Northern Irish capitalism: Misery and exploitation for workers and young people

Working class and young people have seen their wages eroded by an increasing cost-of-living, leading to a real downturn in standards of living. And the economy in the North seems to only be getting worse. Business insolvencies (effectively bankruptcies) in the last quarter of 2023 were 62% higher than in the previous year and were at the highest rate since the data series began in 1960.

By Paudie McKee

The strike wave that gripped the North over the last few years shows that working class people are fed up with low pay, poor conditions, and a lack of opportunities. Workers here earn 11% less than their counterparts in Britain, GDP per capita is 22% lower, and the region has the highest economic inactivity rate in the UK. 

Working class and young people have seen their wages eroded by an increasing cost-of-living, leading to a real downturn in standards of living. And the economy in the North seems to only be getting worse. Business insolvencies (effectively bankruptcies) in the last quarter of 2023 were 62% higher than in the previous year and were at the highest rate since the data series began in 1960.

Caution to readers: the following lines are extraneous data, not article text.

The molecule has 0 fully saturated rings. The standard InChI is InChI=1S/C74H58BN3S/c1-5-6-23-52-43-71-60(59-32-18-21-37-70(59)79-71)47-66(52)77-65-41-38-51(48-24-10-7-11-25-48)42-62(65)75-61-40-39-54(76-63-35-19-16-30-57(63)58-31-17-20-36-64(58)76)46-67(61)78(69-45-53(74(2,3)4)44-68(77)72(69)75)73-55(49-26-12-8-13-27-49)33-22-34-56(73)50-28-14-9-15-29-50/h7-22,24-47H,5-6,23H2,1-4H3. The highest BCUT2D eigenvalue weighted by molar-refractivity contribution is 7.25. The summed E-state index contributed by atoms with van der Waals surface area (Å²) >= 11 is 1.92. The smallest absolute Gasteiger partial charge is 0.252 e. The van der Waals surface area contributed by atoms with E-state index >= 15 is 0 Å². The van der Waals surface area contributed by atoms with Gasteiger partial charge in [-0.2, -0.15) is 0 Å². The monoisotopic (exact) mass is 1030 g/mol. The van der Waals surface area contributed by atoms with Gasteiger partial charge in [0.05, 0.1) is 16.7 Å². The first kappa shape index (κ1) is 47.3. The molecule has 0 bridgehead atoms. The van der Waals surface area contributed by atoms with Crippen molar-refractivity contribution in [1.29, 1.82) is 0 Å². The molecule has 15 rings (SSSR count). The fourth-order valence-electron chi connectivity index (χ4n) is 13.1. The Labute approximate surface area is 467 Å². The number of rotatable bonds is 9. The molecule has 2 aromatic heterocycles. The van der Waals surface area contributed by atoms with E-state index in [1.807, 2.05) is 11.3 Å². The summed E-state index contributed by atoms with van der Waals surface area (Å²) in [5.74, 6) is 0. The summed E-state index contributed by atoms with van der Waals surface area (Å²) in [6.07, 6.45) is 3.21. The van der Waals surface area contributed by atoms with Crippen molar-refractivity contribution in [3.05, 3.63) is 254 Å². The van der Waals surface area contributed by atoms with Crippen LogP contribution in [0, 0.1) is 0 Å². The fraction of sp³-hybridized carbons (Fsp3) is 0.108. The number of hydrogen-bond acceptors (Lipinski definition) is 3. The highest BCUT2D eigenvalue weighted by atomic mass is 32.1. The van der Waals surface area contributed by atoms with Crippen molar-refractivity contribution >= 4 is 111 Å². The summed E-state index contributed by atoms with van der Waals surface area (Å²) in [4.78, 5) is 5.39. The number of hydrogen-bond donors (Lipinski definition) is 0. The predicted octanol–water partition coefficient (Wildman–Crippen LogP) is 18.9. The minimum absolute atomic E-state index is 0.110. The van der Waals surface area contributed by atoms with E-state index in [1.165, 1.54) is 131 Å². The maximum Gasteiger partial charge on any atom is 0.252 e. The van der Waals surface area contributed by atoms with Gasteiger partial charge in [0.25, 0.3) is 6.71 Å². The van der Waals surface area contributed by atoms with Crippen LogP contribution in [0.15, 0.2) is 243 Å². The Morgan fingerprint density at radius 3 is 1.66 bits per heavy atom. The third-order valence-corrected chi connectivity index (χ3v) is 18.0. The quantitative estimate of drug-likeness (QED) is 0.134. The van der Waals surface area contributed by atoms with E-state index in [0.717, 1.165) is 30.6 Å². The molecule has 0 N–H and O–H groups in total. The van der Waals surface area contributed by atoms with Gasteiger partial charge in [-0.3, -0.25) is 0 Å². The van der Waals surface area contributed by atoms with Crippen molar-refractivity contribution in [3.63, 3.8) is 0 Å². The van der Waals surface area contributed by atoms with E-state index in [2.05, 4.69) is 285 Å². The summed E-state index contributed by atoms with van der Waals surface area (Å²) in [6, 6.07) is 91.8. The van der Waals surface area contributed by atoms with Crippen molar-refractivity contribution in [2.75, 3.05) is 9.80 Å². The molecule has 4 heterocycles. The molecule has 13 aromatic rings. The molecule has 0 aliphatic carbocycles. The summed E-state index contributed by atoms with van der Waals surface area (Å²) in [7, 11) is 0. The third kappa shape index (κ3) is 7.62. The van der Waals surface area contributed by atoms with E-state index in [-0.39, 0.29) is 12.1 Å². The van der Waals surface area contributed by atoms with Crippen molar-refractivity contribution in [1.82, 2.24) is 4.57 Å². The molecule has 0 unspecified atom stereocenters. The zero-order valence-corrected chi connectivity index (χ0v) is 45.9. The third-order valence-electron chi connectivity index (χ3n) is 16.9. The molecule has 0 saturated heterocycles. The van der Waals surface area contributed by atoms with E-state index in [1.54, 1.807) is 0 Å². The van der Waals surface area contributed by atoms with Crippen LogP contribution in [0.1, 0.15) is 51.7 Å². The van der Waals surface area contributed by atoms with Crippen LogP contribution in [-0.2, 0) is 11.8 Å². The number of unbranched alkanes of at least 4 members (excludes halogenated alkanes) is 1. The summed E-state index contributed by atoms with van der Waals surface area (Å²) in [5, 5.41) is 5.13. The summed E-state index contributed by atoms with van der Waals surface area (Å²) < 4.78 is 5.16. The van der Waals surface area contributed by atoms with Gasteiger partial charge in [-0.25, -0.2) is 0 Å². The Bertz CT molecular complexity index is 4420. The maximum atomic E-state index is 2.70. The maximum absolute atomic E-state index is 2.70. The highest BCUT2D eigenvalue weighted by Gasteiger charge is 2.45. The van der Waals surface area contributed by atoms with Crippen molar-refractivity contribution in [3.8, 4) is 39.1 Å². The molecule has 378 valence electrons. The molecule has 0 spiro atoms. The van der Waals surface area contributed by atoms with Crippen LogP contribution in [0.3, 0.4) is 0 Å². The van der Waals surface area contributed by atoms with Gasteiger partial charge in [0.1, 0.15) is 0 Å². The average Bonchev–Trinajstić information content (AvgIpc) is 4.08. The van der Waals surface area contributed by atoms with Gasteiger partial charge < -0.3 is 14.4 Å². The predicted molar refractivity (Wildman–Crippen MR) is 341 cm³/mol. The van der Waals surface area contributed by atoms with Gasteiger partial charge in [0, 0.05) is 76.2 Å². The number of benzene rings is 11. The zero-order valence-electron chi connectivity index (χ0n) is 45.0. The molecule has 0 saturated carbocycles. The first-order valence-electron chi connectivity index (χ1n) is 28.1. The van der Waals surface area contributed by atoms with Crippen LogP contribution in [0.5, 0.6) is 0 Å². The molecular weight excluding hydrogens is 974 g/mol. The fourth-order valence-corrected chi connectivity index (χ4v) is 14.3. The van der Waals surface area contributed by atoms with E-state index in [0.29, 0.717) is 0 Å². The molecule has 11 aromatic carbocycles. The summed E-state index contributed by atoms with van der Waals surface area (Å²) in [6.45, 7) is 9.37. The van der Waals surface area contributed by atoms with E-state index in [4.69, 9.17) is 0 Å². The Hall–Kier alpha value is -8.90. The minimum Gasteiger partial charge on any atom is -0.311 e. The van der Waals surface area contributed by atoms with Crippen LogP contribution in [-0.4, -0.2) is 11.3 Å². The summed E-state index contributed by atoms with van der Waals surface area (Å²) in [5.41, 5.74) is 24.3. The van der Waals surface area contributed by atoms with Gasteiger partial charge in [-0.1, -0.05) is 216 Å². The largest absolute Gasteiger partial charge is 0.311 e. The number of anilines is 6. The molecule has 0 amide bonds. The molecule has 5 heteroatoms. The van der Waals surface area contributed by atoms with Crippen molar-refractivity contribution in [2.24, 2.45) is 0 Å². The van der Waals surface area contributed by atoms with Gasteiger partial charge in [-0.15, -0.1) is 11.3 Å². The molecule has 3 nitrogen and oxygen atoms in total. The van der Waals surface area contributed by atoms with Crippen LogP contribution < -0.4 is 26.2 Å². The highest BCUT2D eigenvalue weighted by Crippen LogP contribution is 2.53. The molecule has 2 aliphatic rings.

Economists often attribute Northern Ireland’s economic malaise to low levels of productivity. The ‘productivity gap’  between NI and Britain has remained steady between 15 to 20% since the Good Friday Agreement. 

This crisis can only be understood in the context of the broader crisis of capitalism globally, and specifically in the UK. Since 2008 the economy has seen little-to-no increase in productivity largely due to a complete lack of investment in manufacturing, infrastructure, research,  education and training. 

Capitalists will only invest money into an industry if they can secure a profit. While good, well-paid jobs, increased education opportunities and fully-funded public services are all desperately needed in the North, there isn’t  as much profit from these things as what can be gotfrom gambling on the financial markets or on other assets such as housing. 

Minister for the Economy, Conor Murphy, has promised to increase the number of workers in ‘good jobs’, address regional imbalances, improve productivity and reduce carbon emissions. But the current economic crisis didn’t come from nowhere, it has been fed by years of neoliberal capitalist economic policy from Stormont – for example PFI schemes that have transferred billions in public money to private companies, as well as ruthless cuts to our public services. The entire approach of Stormont has been to pander to the business owners and global corporations, for example through advocating for the reduction of corporation tax as a handout to the rich. 

With the Tories demanding a £113 million increase in revenue from Northern Ireland, Stormont will be looking to attack our public services to make the working class pay for this crisis. All that the Executive parties can offer workers and young is further misery and exploitation. It is urgent that working class people and their trade unions prepare to organise opposition to any attacks made on our living standards.

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